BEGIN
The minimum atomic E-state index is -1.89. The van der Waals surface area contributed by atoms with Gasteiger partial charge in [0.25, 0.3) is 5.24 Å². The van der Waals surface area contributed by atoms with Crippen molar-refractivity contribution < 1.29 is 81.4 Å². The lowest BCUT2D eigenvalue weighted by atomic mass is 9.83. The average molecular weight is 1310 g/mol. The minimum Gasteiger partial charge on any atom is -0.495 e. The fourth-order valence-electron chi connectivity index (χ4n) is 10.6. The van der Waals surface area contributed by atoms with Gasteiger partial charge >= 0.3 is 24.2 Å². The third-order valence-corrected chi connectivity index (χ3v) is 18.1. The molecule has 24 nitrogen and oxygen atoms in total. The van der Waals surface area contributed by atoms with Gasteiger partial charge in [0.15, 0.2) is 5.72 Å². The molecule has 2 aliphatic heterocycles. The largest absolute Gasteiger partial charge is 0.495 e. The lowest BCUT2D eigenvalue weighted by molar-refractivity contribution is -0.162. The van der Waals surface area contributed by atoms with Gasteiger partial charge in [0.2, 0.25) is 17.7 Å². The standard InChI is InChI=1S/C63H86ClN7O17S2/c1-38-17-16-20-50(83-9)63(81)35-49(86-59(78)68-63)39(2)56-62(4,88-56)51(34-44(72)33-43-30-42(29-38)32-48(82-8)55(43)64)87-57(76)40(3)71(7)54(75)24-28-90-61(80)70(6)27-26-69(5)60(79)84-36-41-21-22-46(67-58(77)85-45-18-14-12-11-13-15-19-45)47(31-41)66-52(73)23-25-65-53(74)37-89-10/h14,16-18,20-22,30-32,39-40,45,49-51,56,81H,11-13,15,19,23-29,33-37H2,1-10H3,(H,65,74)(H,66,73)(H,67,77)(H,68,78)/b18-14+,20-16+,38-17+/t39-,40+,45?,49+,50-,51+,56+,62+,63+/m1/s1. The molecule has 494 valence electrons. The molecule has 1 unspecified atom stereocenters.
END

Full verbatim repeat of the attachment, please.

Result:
The minimum atomic E-state index is -1.89. The van der Waals surface area contributed by atoms with Gasteiger partial charge in [0.25, 0.3) is 5.24 Å². The van der Waals surface area contributed by atoms with Crippen molar-refractivity contribution < 1.29 is 81.4 Å². The lowest BCUT2D eigenvalue weighted by atomic mass is 9.83. The average molecular weight is 1310 g/mol. The minimum Gasteiger partial charge on any atom is -0.495 e. The fourth-order valence-electron chi connectivity index (χ4n) is 10.6. The van der Waals surface area contributed by atoms with Gasteiger partial charge >= 0.3 is 24.2 Å². The third-order valence-corrected chi connectivity index (χ3v) is 18.1. The molecule has 24 nitrogen and oxygen atoms in total. The van der Waals surface area contributed by atoms with Gasteiger partial charge in [0.15, 0.2) is 5.72 Å². The molecule has 2 aliphatic heterocycles. The largest absolute Gasteiger partial charge is 0.495 e. The lowest BCUT2D eigenvalue weighted by molar-refractivity contribution is -0.162. The van der Waals surface area contributed by atoms with Gasteiger partial charge in [0.2, 0.25) is 17.7 Å². The standard InChI is InChI=1S/C63H86ClN7O17S2/c1-38-17-16-20-50(83-9)63(81)35-49(86-59(78)68-63)39(2)56-62(4,88-56)51(34-44(72)33-43-30-42(29-38)32-48(82-8)55(43)64)87-57(76)40(3)71(7)54(75)24-28-90-61(80)70(6)27-26-69(5)60(79)84-36-41-21-22-46(67-58(77)85-45-18-14-12-11-13-15-19-45)47(31-41)66-52(73)23-25-65-53(74)37-89-10/h14,16-18,20-22,30-32,39-40,45,49-51,56,81H,11-13,15,19,23-29,33-37H2,1-10H3,(H,65,74)(H,66,73)(H,67,77)(H,68,78)/b18-14+,20-16+,38-17+/t39-,40+,45?,49+,50-,51+,56+,62+,63+/m1/s1. The molecule has 494 valence electrons. The molecule has 1 unspecified atom stereocenters.